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Biogas installed in Haiti by Viva Rio with technology from Brazil (O Instituto Ambiental)

February 13, 2011

Viva Rio, a Brazilian nongovernmental group, has begun operating a project in the Kai Nou slum in this city’s central commercial district that turns human excrement into a biogas used as fuel for cooking and electricity.

“This crisis can trigger innovation for Haiti, allowing us to move beyond the desperation you see now,” said Volmir Fachini, the director of the project, which the group hopes to emulate in a sprawling tent camp of about 3,500 families adjacent to Kai Nou. “The solutions to the waste problem are within our grasp.”

The Viva Rio NGO,  invited staff from The Environmental Institute (O Instituto Ambiental – OIA) to train local workers to replicate their technology in Haiti. In Brazil OIA see enormous distribution possibilities, especially for domestic bio-systems. Public and private companies are viewing the technology as a solution for poor areas, reducing pollution levels in local rivers. Latin America’s biggest sanitation company – SABESP – is an example. Also, Aguas do Imperador Company from Petropolis – State of Rio de Janeiro – is aiming to spread OIAs system to a great number of communities. The local River Basin Committee is financing projects with the technology representing an investment of about $USD 1 million, always with local workers.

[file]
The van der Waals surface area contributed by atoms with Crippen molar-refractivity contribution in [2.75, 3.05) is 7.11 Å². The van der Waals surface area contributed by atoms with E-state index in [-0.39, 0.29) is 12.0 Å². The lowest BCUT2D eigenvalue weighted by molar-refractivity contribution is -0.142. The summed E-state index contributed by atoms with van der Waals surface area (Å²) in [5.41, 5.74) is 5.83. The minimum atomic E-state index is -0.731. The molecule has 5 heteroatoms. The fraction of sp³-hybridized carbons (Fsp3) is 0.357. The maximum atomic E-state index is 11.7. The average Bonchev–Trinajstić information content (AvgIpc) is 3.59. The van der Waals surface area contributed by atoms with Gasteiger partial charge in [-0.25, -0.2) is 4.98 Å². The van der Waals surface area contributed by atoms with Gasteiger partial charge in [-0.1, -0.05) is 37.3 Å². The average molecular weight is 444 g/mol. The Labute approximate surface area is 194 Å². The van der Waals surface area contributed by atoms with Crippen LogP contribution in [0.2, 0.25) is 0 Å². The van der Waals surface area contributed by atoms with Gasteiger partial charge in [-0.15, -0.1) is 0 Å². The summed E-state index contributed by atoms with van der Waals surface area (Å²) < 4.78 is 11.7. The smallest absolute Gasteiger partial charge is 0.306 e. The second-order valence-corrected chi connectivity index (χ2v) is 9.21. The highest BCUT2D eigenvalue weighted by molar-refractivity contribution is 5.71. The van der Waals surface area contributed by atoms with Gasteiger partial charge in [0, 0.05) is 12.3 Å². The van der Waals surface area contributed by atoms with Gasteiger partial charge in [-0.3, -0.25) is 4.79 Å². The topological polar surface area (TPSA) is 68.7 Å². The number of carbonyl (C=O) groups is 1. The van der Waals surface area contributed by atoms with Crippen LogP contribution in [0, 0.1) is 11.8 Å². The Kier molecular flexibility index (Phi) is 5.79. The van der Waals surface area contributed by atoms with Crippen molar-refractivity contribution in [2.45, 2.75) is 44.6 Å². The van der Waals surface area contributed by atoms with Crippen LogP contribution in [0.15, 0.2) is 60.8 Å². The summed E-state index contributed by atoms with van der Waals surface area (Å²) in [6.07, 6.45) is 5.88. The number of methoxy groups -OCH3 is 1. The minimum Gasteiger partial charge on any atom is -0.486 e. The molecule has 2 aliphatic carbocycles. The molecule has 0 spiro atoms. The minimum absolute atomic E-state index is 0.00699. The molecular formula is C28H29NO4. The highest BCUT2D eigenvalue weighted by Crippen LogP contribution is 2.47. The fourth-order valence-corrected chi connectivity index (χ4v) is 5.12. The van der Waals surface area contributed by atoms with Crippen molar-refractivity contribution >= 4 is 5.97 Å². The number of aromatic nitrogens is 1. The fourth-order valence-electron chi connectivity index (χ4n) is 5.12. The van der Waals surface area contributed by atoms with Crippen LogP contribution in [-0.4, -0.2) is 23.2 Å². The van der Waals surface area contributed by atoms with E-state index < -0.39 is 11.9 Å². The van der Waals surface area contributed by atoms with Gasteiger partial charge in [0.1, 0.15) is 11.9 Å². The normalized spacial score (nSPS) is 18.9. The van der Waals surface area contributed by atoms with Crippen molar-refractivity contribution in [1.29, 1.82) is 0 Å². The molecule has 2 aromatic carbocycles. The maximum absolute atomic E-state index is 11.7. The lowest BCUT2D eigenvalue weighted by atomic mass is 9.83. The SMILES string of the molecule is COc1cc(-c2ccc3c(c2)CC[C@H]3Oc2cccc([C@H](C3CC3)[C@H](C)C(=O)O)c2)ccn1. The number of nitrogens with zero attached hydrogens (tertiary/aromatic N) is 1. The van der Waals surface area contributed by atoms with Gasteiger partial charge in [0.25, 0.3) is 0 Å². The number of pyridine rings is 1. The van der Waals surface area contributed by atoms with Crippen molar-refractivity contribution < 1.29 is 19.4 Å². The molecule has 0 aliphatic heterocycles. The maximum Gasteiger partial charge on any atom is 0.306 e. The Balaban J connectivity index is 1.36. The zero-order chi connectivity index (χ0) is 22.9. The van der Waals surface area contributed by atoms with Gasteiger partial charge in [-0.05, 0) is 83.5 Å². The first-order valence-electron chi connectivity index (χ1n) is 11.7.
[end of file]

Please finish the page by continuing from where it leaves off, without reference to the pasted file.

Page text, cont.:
The toilets being built by “Viva Rio” will come with a 1 cent charge, but the real benefit will come from what happens next.

According to TVCiencia, the waste will be collected in a large pool, called a bio-digester–an infrastructure where bacteria transforms human waste into methane which can then be used as an energy source. This reaction can produce 50 cubic meters of biogas per day and can generate three thousand watts of electricity for 24 hours straight.

The benefits of increased access to toilets for the slums of Port-au-Prince will do wonders for improving sanitation in the poorest neighborhoods. But perhaps more importantly, the methane the system will produce can be used as an alternative to coal, easing the serious problems of deforestation in a nation already plagued with daunting internal challenges.

Quotes from The New York Times: http://www.nytimes.com/2010/02/20/world/americas/20haiti.html?_r=2&ref=global-home 

and Treehugger: http://www.treehugger.com/files/2009/12/biogas-systems-arrive-to-haitian-slums.php

and the Webpage of the Environmental Institute (O Instituto Ambiental – OIA): http://www.oia.org.br/new/english_home.asp

Thank you to Gui Castagna from Brazil who provided this information!

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